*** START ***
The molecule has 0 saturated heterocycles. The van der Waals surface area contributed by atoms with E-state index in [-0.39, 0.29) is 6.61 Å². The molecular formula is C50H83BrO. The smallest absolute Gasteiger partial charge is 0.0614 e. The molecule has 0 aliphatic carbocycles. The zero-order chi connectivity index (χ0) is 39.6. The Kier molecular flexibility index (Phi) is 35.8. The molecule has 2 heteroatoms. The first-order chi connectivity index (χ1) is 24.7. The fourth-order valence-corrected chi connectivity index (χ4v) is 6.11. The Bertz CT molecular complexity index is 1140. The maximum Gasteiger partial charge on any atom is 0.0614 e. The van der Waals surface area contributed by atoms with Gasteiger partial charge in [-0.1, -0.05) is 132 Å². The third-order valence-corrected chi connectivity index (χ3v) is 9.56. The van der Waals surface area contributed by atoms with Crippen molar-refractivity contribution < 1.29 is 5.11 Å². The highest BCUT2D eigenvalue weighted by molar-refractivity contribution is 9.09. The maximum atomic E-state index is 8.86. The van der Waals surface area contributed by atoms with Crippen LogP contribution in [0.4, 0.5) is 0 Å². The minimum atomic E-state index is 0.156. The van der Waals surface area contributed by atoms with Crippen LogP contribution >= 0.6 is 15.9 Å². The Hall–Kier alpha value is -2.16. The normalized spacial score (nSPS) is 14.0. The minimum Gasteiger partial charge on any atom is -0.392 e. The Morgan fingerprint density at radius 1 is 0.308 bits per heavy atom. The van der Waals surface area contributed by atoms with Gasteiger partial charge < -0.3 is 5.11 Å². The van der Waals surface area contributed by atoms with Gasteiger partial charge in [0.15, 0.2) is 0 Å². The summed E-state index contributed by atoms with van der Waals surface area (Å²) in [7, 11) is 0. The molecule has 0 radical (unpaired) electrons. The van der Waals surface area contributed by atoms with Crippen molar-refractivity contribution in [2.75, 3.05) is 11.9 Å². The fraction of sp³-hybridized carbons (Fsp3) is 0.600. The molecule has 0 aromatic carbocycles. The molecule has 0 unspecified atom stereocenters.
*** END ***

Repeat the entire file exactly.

The molecule has 0 saturated heterocycles. The van der Waals surface area contributed by atoms with E-state index in [-0.39, 0.29) is 6.61 Å². The molecular formula is C50H83BrO. The smallest absolute Gasteiger partial charge is 0.0614 e. The molecule has 0 aliphatic carbocycles. The zero-order chi connectivity index (χ0) is 39.6. The Kier molecular flexibility index (Phi) is 35.8. The molecule has 2 heteroatoms. The first-order chi connectivity index (χ1) is 24.7. The fourth-order valence-corrected chi connectivity index (χ4v) is 6.11. The Bertz CT molecular complexity index is 1140. The maximum Gasteiger partial charge on any atom is 0.0614 e. The van der Waals surface area contributed by atoms with Gasteiger partial charge in [-0.1, -0.05) is 132 Å². The third-order valence-corrected chi connectivity index (χ3v) is 9.56. The van der Waals surface area contributed by atoms with Crippen molar-refractivity contribution < 1.29 is 5.11 Å². The highest BCUT2D eigenvalue weighted by molar-refractivity contribution is 9.09. The maximum atomic E-state index is 8.86. The van der Waals surface area contributed by atoms with Crippen LogP contribution in [0.4, 0.5) is 0 Å². The minimum atomic E-state index is 0.156. The van der Waals surface area contributed by atoms with Crippen LogP contribution >= 0.6 is 15.9 Å². The Hall–Kier alpha value is -2.16. The normalized spacial score (nSPS) is 14.0. The minimum Gasteiger partial charge on any atom is -0.392 e. The Morgan fingerprint density at radius 1 is 0.308 bits per heavy atom. The van der Waals surface area contributed by atoms with Gasteiger partial charge < -0.3 is 5.11 Å². The van der Waals surface area contributed by atoms with Gasteiger partial charge in [0.15, 0.2) is 0 Å². The summed E-state index contributed by atoms with van der Waals surface area (Å²) in [7, 11) is 0. The molecule has 0 radical (unpaired) electrons. The van der Waals surface area contributed by atoms with Crippen molar-refractivity contribution in [2.75, 3.05) is 11.9 Å². The fraction of sp³-hybridized carbons (Fsp3) is 0.600. The molecule has 0 aromatic carbocycles. The molecule has 0 unspecified atom stereocenters.